of non-residential real property is automatically rejected in 60 days under all chapters
unless the Trustee assumes the lease. The court may extend the time limits for good cause
on application made before the time expires. The Trustee is obligated to timely pay rent
under a non-residential real property lease until the lease is assumed or rejected. (Code
§365(d)(3)). The property must be surrendered immediately upon rejection of the lease.
(Code §365(d)(4)). Non-performance of an executory contract may be grounds for the Client
to seek an order compelling assumption or rejection or granting relief from stay to
terminate the contract.
Rejection damages. Rejection of an executory contract is treated as a
pre-petition breach of the contract under Code §365(g). In that event, the damages
recoverable under state law for breach of the contract will be treated as an unsecured
claim. If a lease of real property is rejected, the lessor's claim is limited under Code
§502(b)(6) to the amount of any pre-petition default plus rent for the greater period of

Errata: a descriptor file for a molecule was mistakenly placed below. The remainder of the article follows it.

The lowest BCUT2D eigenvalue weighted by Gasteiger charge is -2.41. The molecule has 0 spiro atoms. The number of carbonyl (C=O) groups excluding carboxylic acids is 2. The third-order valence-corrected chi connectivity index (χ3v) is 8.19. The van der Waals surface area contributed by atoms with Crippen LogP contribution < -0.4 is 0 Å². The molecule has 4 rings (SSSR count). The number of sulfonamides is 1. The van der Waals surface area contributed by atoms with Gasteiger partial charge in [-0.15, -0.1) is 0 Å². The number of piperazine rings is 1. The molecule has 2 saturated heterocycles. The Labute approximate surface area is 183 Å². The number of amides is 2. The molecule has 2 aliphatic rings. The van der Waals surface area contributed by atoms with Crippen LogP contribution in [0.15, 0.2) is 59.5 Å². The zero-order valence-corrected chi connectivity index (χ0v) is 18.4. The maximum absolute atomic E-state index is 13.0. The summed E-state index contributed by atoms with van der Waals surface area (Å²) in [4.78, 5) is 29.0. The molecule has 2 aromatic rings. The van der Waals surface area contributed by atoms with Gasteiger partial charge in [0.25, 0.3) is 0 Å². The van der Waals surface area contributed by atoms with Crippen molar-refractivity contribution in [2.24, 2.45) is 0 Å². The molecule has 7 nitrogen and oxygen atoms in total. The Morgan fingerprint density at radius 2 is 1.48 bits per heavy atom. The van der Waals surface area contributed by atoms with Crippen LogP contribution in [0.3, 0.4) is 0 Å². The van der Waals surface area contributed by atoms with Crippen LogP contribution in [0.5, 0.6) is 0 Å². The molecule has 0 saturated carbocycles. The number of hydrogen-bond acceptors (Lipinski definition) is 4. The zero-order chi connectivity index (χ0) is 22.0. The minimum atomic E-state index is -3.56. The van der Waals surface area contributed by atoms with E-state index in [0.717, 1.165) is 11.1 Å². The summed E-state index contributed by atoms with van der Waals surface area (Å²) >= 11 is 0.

one year or 15 percent of the unexpired term of the lease.
An administrative claim
Under Code §503(b), the court can award the Client an "administrative
expense" claim. Administrative expenses of the bankruptcy estate include the
"actual, necessary costs and expenses" of preserving and administering the
estate. Administrative expenses may include professional fees (attorneys, accountants,
etc.), taxes and other liabilities that accrue during the bankruptcy. The debtor's
performance under an executory contract is generally an administrative obligation. If the
debtor assumes the executory contract, the entire contract, including all unperformed
pre-petition and post-petition obligations, becomes an administrative liability of the
estate. Assumption of the executory contract can therefore have significant benefits for
the Client vis-a-vis the secured and unsecured creditors.
Payment priority. Administrative expenses are technically entitled to
priority payment ahead of the unsecured creditors under Code §726(a). However, an
administrative claim is seldom preferable to actual performance of the contract. There is